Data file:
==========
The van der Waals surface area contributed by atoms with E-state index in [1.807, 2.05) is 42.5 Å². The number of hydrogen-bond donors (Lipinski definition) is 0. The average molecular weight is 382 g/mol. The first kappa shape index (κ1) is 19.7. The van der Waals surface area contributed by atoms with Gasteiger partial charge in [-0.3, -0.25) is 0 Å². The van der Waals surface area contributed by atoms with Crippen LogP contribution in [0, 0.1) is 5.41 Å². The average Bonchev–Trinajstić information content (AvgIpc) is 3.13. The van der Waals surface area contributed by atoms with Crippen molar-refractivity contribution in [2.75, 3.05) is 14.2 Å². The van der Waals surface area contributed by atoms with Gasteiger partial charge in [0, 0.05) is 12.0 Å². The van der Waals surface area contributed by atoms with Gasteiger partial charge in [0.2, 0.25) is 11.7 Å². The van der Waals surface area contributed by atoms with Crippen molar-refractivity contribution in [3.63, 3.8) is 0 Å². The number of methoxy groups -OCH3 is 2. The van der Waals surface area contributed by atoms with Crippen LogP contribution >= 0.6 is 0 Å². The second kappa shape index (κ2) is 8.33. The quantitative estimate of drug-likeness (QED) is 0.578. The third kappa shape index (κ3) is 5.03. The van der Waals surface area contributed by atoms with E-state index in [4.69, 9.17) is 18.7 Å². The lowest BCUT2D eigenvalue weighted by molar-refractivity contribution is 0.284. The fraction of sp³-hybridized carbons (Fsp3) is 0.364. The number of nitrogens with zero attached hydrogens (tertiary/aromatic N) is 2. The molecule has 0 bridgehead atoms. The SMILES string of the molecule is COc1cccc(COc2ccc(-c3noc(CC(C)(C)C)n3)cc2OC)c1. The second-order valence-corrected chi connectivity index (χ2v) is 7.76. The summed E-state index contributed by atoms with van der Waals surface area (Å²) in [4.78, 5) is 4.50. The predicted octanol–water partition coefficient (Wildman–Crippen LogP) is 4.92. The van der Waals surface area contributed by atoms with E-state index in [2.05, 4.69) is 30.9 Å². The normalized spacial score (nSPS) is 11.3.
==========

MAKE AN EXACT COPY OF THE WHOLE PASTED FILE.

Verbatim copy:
The van der Waals surface area contributed by atoms with E-state index in [1.807, 2.05) is 42.5 Å². The number of hydrogen-bond donors (Lipinski definition) is 0. The average molecular weight is 382 g/mol. The first kappa shape index (κ1) is 19.7. The van der Waals surface area contributed by atoms with Gasteiger partial charge in [-0.3, -0.25) is 0 Å². The van der Waals surface area contributed by atoms with Crippen LogP contribution in [0, 0.1) is 5.41 Å². The average Bonchev–Trinajstić information content (AvgIpc) is 3.13. The van der Waals surface area contributed by atoms with Crippen molar-refractivity contribution in [2.75, 3.05) is 14.2 Å². The van der Waals surface area contributed by atoms with Gasteiger partial charge in [0, 0.05) is 12.0 Å². The van der Waals surface area contributed by atoms with Gasteiger partial charge in [0.2, 0.25) is 11.7 Å². The van der Waals surface area contributed by atoms with Crippen molar-refractivity contribution in [3.63, 3.8) is 0 Å². The number of methoxy groups -OCH3 is 2. The van der Waals surface area contributed by atoms with Crippen LogP contribution >= 0.6 is 0 Å². The second kappa shape index (κ2) is 8.33. The quantitative estimate of drug-likeness (QED) is 0.578. The third kappa shape index (κ3) is 5.03. The van der Waals surface area contributed by atoms with E-state index in [4.69, 9.17) is 18.7 Å². The lowest BCUT2D eigenvalue weighted by molar-refractivity contribution is 0.284. The fraction of sp³-hybridized carbons (Fsp3) is 0.364. The number of nitrogens with zero attached hydrogens (tertiary/aromatic N) is 2. The molecule has 0 bridgehead atoms. The SMILES string of the molecule is COc1cccc(COc2ccc(-c3noc(CC(C)(C)C)n3)cc2OC)c1. The second-order valence-corrected chi connectivity index (χ2v) is 7.76. The summed E-state index contributed by atoms with van der Waals surface area (Å²) in [4.78, 5) is 4.50. The predicted octanol–water partition coefficient (Wildman–Crippen LogP) is 4.92. The van der Waals surface area contributed by atoms with E-state index in [2.05, 4.69) is 30.9 Å². The normalized spacial score (nSPS) is 11.3.